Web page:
The exception to this rule is when you have a contrast conjunction between the clauses. So if you’re using words like “but,” “although,” “except,” and “despite,” then you’d use a comma to separate the clauses from one another. Example: “Mary had a little lamb, but never ate him for dinner.”

However, when you have TWO independent clauses in a sentence, they need separation by a comma. For example:

  • Mary had a little lamb, and she ate him for dinner.

The addition of “she” gave the second half of the sentence its subject, therefore making it an independent clause and justifying the dividing comma.

So now let’s flop things around. What if we started a sentence with a dependent clause followed by an independent clause? In all cases, you’d need a comma to separate the clauses. Remember, dependent clauses depend upon the other part of the sentence for complete meaning and can’t stand alone. Here are some examples:

  • Eating him for dinner, Mary had a little lamb.
  • If Mary had a little lamb, she would eat him for dinner.
  • When Mary had a little lamb, she ate him for dinner.
  • As Mary had a little lamb, she ate him for dinner. 
  • Because Mary had a little lamb, she ate him for dinner.

Hopefully this helps in your quest to conquer the confusing comma. May the grammar gods be with you!

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Kathryn Purdie’s love of storytelling began as a young girl when her dad told her about Boo Radley while they listened to the film score of To Kill a Mockingbird. Her own attempts at storytelling usually involved home video productions featuring her younger sister as a nerd or writing plays to perform with the neighborhood kids. In high school and college, she focused on acting, composing sappy poetry, singing folk ballads on her guitar, and completing at least ten pages in her journal every night. When she was in recovery from donating a kidney to her brother, inspiration for her first novel struck. She’s been writing darkly fantastical stories ever since. Kathryn is the author of BURNING GLASS, the first novel in a YA fantasy trilogy from Katherine Tegen Books/HarperCollins. 

Self-editing resources for writers and book GIVEAWAY!


E is for Editing.
E can be for Exciting.
(E doesn’t have to be for Evil.)

Ah, the dreaded editing process. No writer is exempt, and if you love to write, this is one of the most important steps for making your words shiny and beautiful. Some of you may publish with a smaller press, for which it’s becoming more and more common for you to have to do your own editing/hire your own editor prior to submission. Or perhaps you are self-publishing (like me), in which case it’s essential that you edit your work/hire an editor prior to hitting that exciting “submit” button. Others of you may publish through presses that employ their own editors, but you can minimize the types of editorial changes you have to make if you know how to edit your own work prior to submission. Or perhaps you’re thinking of submitting your MS to agents, entering in a contest, or sending out ARCs for early reviews. A well-edited manuscript will receive a much better response than one that is…well, not.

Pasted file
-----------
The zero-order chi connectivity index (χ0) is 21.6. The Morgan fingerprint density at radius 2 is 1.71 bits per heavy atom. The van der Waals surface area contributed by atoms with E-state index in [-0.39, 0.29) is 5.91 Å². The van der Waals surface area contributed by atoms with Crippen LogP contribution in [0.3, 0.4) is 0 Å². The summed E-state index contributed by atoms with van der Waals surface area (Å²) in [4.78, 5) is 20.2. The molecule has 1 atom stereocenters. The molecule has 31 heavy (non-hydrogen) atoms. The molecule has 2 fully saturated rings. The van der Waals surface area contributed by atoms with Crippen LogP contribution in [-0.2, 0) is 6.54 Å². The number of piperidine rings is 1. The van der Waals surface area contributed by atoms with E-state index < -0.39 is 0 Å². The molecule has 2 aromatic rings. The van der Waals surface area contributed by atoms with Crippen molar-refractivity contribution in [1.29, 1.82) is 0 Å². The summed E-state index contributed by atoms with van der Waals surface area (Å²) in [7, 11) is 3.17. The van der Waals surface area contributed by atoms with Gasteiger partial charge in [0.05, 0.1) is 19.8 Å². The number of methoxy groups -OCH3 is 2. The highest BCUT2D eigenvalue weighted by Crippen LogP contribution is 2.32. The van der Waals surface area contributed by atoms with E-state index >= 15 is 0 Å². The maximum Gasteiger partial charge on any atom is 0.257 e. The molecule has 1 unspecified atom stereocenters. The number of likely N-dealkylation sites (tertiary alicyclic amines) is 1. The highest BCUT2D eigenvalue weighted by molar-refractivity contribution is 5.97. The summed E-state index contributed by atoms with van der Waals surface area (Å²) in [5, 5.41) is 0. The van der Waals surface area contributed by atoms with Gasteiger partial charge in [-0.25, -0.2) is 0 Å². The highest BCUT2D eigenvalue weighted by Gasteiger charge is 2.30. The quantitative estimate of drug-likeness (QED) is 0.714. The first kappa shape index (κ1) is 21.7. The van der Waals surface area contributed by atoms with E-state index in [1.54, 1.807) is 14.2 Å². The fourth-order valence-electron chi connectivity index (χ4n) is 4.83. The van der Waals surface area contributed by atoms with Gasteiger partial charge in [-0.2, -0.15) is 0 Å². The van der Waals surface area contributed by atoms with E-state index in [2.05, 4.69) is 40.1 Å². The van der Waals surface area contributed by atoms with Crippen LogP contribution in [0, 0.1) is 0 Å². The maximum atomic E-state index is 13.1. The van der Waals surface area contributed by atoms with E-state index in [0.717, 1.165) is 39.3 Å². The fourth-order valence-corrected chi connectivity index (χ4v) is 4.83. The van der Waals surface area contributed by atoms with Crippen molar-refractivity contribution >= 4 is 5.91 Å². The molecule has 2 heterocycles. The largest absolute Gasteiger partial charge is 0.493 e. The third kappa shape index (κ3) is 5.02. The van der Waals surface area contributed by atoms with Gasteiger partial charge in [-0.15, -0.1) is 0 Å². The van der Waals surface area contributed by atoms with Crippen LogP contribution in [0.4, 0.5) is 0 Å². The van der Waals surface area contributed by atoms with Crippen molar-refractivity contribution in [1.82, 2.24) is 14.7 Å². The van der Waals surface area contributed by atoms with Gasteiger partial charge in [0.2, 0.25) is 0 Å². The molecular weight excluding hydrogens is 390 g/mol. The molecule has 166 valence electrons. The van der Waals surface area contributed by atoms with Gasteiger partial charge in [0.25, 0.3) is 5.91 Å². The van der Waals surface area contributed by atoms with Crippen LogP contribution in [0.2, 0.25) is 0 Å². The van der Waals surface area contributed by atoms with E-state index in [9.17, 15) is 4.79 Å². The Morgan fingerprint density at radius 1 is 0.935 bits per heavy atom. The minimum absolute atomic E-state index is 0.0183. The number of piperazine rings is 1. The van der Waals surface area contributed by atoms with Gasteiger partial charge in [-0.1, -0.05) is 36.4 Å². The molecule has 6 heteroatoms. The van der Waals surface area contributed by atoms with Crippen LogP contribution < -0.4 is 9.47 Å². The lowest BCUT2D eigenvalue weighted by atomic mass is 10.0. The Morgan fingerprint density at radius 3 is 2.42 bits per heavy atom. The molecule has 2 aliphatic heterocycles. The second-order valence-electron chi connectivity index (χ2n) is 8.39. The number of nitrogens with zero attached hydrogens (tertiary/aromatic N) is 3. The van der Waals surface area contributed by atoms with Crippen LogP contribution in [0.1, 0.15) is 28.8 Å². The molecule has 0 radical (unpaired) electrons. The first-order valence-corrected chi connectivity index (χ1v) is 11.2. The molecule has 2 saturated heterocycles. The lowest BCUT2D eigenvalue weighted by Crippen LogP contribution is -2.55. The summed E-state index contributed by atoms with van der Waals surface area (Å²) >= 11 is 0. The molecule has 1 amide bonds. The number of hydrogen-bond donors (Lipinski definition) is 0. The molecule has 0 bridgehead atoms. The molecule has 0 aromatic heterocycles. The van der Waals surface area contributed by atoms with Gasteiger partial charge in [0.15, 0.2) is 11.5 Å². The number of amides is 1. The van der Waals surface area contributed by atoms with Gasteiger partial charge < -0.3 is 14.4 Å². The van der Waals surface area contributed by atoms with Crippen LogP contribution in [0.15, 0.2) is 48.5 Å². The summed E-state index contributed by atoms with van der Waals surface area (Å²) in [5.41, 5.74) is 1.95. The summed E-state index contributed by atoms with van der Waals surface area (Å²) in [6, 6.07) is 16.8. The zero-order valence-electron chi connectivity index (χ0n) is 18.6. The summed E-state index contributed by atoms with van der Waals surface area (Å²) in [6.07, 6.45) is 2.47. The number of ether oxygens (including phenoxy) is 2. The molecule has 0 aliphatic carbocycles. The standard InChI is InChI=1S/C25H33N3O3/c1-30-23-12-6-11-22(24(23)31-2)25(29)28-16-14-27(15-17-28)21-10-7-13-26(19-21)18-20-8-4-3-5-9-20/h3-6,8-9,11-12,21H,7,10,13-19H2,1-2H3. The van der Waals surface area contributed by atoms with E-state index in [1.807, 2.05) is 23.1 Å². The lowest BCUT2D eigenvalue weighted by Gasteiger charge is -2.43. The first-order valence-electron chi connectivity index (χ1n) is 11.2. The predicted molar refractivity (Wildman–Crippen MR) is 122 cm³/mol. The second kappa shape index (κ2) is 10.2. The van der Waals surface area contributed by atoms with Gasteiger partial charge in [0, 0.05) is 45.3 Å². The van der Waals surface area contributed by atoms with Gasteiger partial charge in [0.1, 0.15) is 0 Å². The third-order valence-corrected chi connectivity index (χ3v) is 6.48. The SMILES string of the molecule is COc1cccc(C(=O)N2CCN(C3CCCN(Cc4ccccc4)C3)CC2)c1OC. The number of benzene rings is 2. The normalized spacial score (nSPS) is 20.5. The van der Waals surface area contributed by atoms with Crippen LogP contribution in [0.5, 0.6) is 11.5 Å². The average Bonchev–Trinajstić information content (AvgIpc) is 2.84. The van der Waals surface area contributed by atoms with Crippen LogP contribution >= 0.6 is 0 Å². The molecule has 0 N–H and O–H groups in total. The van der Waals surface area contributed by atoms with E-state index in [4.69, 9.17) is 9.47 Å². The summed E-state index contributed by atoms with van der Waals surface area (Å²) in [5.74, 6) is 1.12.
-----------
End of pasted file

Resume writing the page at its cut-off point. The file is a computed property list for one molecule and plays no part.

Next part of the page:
Regardless of the route you take to publishing, editing is a necessary step in the writing process.

My Short List of Self-editing Resources

Books about editing: If you are like me, you prefer to read stories and not spend a lot of time reading about writing. 🙂 However, there are a few books out there that I consider gems as reference material. Contrary to the image above, you DO NOT need a stack of these, but either one of the following is a GREAT resource for editing:

The Elements of Style, by William Strunk Jr. and E.B. White
Self Editing for Fiction Writers by Renni Browne and Dave King
Purchase links are provided so you may view more about each book
Keep scrolling to the bottom if you would like a chance to win one of my faves!

On-line resources: For when you’re not sure about that grammar rule and need to look it up in a pinch. When in doubt, LOOK IT UP, better safe than sorry, and all of those things your mother probably told you. There are a few great on-line resources for grammar, and I’ve found the following two sites especially to be reliable and accurate:

For example:

When should I hyphenate two words? When should I leave them the heck alone? 
See what Grammarist has to say.

Is there a difference between “blond” and “blonde”? 
See what Grammar Girl has to say.

Is the phrase “in the process of” necessary? 
See what Grammarist has to say.


Do I use “lie,” “lay,” “laid,” or “lain,” and OMG, can I go back in time and throttle the people who came up with these things? 
See what Grammar Girl has to say (about the former question, anyhow).

Did I use that comma correctly? Do I have too many? 
See what Grammarist has to say.


Let’s eat George.
Let’s eat, George.

Psst! Punctuation saves lives.

What about you? Do you have any other favorite self-editing resources? Comment below if you do, and thank you for sharing!
Oh, and don’t forget to enter the giveaway! 
(for U.S. addresses only due to shipping costs)